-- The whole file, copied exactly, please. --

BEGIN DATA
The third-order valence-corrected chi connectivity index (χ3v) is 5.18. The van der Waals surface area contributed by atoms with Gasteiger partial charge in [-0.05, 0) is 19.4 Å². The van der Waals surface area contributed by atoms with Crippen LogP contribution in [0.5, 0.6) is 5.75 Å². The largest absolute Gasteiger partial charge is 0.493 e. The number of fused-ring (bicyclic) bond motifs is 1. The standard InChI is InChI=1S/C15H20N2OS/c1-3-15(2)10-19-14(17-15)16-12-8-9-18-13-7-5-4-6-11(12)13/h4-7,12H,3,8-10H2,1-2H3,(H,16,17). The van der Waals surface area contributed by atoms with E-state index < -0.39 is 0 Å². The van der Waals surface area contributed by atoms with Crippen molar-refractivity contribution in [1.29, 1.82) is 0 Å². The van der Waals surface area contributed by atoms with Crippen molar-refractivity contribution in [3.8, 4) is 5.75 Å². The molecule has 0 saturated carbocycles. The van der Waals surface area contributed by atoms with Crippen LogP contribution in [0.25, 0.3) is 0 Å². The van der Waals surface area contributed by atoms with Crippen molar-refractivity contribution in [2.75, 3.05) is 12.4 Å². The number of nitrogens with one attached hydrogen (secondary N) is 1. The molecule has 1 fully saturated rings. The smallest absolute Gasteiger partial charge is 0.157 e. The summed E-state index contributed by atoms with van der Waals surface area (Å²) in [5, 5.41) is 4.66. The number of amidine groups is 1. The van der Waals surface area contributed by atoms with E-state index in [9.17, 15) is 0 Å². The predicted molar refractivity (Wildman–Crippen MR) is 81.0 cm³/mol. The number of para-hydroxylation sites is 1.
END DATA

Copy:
The third-order valence-corrected chi connectivity index (χ3v) is 5.18. The van der Waals surface area contributed by atoms with Gasteiger partial charge in [-0.05, 0) is 19.4 Å². The van der Waals surface area contributed by atoms with Crippen LogP contribution in [0.5, 0.6) is 5.75 Å². The largest absolute Gasteiger partial charge is 0.493 e. The number of fused-ring (bicyclic) bond motifs is 1. The standard InChI is InChI=1S/C15H20N2OS/c1-3-15(2)10-19-14(17-15)16-12-8-9-18-13-7-5-4-6-11(12)13/h4-7,12H,3,8-10H2,1-2H3,(H,16,17). The van der Waals surface area contributed by atoms with E-state index < -0.39 is 0 Å². The van der Waals surface area contributed by atoms with Crippen molar-refractivity contribution in [1.29, 1.82) is 0 Å². The van der Waals surface area contributed by atoms with Crippen molar-refractivity contribution in [3.8, 4) is 5.75 Å². The molecule has 0 saturated carbocycles. The van der Waals surface area contributed by atoms with Crippen LogP contribution in [0.25, 0.3) is 0 Å². The van der Waals surface area contributed by atoms with Crippen molar-refractivity contribution in [2.75, 3.05) is 12.4 Å². The number of nitrogens with one attached hydrogen (secondary N) is 1. The molecule has 1 fully saturated rings. The smallest absolute Gasteiger partial charge is 0.157 e. The summed E-state index contributed by atoms with van der Waals surface area (Å²) in [5, 5.41) is 4.66. The number of amidine groups is 1. The van der Waals surface area contributed by atoms with E-state index in [9.17, 15) is 0 Å². The predicted molar refractivity (Wildman–Crippen MR) is 81.0 cm³/mol. The number of para-hydroxylation sites is 1.